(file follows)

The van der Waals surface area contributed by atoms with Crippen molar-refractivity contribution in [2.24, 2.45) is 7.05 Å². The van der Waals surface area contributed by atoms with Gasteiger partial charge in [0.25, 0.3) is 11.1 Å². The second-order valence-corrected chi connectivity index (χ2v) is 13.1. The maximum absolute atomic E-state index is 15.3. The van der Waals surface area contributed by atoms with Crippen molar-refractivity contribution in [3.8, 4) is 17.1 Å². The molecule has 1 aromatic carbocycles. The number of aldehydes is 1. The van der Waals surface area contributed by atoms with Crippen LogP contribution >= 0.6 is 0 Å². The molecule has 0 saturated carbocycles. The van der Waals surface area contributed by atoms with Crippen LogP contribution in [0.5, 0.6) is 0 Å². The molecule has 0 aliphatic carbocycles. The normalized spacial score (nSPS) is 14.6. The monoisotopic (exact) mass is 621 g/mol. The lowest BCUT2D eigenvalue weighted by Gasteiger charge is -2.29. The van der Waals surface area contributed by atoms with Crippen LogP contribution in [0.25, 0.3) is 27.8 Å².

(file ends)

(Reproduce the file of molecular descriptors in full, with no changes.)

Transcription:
The van der Waals surface area contributed by atoms with Crippen molar-refractivity contribution in [2.24, 2.45) is 7.05 Å². The van der Waals surface area contributed by atoms with Gasteiger partial charge in [0.25, 0.3) is 11.1 Å². The second-order valence-corrected chi connectivity index (χ2v) is 13.1. The maximum absolute atomic E-state index is 15.3. The van der Waals surface area contributed by atoms with Crippen molar-refractivity contribution in [3.8, 4) is 17.1 Å². The molecule has 1 aromatic carbocycles. The number of aldehydes is 1. The van der Waals surface area contributed by atoms with Crippen LogP contribution >= 0.6 is 0 Å². The molecule has 0 saturated carbocycles. The van der Waals surface area contributed by atoms with Crippen LogP contribution in [0.5, 0.6) is 0 Å². The molecule has 0 aliphatic carbocycles. The normalized spacial score (nSPS) is 14.6. The monoisotopic (exact) mass is 621 g/mol. The lowest BCUT2D eigenvalue weighted by Gasteiger charge is -2.29. The van der Waals surface area contributed by atoms with Crippen LogP contribution in [0.25, 0.3) is 27.8 Å².